While the invention is applicable to polyamides in general, it is particularly useful in improving those extrudable homopolymers which are inherently strong and stiff, but are incapable by themselves of absorbing conventional nylon plasticizers to any practical degree.

Exam les of such poiyarnides are on the one hand those derived from omega-aminocarboxylic acids or their lactams, such as the 6-nylon (polycaprolactam), 7-nylon (polyheptanolactam or polyoenanth lactam), S-nylon (polycapryl lactam), ll-nylon (polyundecanoic amide),

tain relatively innocuous high-boiling substituted phenols such as dibenzyl phenol and isododecyl phenol.

The process of forming the improved monofilament is outlined in the attached drawing.

This invention will be better explained by the following examples:

EXAMPLE 1 A 6/ 610/ 66 polyamide copolymer or copolyamide consisting of the reaction product of caprolactam, 45% hexamethylene sebacamide, and 10% hexamethylene adipamide was plasticized with 2-ethyl-l,3-hexanediol to form a plasticized material containing 14% diol plasticizer. This material which is available commercially such as from E. I. du Pont de Nemours & Company of Wilmington, Delaware, under the name Nylon 69, is arbitrarily called Copolymer Q, the commercial product containing the plasticizer as indicated. Varying amounts of Copolymer Q were physically mixed with polycaprolactam molding pellets in the proportions shown in Table I. The mixtures were fed to a screw extruder and extruded into a filament which was cooled and oriented (stretched), according to the process of the attached drawing, to obtain the maximum possible strength in each case. Polycaprolactam and Copolyrner Q were also extruded into oriented filaments. The material in the extruder was heated to approximately 475 F. and was permitted to remain no longer than a few minutes in its molten state while proceeding through the auger of a standard extruder, following which the material was immediately chilled and stretched. The diameter of the stretched monofilament in this example was 0.028 inch. Strength tests were obtained by straight tensile pull in a Dillon tensile testing machine, while the limpness was determined on a Gurley stillness testing machine which has a standardized scale reading in degrees of stiffness with increasing magnitude.

and on the other hand diamine/dicarboxylic acid polyamides such as 66nylon or polyhexamethylene adipamide, 6l0-nylon or polyhexamethylene sebacamide and many others.

While there is wide latitude in the choice of the plasticizer carrying copolyarnide or interpolyamide, the ones useful in this invention must be essentially Water-insoluble and must absorb plasticizers.

In regard to the plasticizing component, any plasticizer that is compatible with the nylon cop-olymer or interpolymer, but does not make the nylon water susceptible,

It will be noted that the addition of increasing amounts of Copolymer Q increased the limpness of the fishline, and that the addition of thisCopolymer Q in quantities up to 60% of the total mixture resulted in no loss of tensile strength. On the contrary, with this process it is possible to produce material stronger even than polycaprolactam alone, but with less than half the stiffness. When or more of the plasticized polyamide copolymer was used, the stretchability of the filament increased considerably so as to make it impractical for use as a fishing line. The lack of strength of the plasticized polyamide copolymer itself should be noted. This low tensile strength is characteristic of plasticized polyamide copolymers or interpolymers.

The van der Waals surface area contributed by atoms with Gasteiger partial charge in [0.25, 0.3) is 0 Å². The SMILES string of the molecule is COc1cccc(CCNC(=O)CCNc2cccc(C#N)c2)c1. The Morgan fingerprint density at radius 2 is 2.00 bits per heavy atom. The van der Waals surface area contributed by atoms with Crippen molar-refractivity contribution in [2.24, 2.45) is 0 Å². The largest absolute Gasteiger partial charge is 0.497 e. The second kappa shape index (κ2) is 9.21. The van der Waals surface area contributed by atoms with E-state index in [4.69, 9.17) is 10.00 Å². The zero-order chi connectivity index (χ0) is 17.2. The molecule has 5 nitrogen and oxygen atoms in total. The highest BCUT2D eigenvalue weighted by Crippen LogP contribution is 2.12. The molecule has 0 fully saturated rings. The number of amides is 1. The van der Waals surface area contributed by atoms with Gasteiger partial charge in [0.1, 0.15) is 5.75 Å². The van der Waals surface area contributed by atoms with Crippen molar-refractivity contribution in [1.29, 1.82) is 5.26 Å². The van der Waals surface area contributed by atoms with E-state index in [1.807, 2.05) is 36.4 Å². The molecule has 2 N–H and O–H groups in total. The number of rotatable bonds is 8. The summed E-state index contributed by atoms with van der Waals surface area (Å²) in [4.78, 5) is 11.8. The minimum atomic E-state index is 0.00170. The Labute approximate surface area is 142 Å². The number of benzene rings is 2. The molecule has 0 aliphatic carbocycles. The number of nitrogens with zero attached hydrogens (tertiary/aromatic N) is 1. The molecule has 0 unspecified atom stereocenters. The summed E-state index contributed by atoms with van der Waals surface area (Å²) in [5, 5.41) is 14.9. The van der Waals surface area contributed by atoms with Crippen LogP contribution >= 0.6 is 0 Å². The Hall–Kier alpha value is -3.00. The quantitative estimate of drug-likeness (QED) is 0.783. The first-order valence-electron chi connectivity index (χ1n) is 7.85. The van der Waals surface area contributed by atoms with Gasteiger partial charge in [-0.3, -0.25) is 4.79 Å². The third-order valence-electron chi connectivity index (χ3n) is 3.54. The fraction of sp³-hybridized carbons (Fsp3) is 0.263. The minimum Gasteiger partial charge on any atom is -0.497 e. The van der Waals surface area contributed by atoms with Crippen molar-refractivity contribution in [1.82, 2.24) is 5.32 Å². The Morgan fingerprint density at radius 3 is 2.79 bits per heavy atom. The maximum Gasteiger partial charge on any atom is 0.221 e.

EXAMPLE 2 A 6/610/66 polyamide copolyrner was prepared consisting of the reaction product of 45% caprolactarn, 45% hexamethylene sebacamide, and 10% hexamethylene adipamide. This polyamide copolymer was readily plasticized with 2-ethyl-l, 3-hexanediol, and a plasticized polyamide 'copolymer containing 14% plasticizer (86 parts copolyamide and 14 parts diol) will again arbitrarily Percent Percent Percent polyhexacopolymer plasticized Strength Stittness methylene Q, content in in pounds sebacamide filament It will be noted that the addition of increasing amounts of Polyamide Z caused considerable improvement in the degree of limpness, and that the addition of this polyamide copolymer in proportions up to 90% resulted in an increase in strength of the filament over that made from the polymer alone. With this polyhexamethylene sebacamide process, it is therefore possible to produce a filament with less than half the stilfness of polyhexamethylene sebacamide alone, and with equal or greater strength. The stretchability of the filament increased as the Copolymer Q was added, going from 13% for the pure polyhexamethylene sebacamide to 40% for the pure Copolymer Q. The mixture of polyhexamethylene sebacamide and 70% Copolymer Q exhibited an elongation of 28% at break, which is about the maximum tolerable value for fishing line. This example illustrates the usefulness of the process of the present invention with a diamine/dicarboxylic acid polyamide such as polyhexamethylene sebacamide as Well as with an aminocarboxylic acid polyamide such as polycaprolactam as illustrated in Example 1.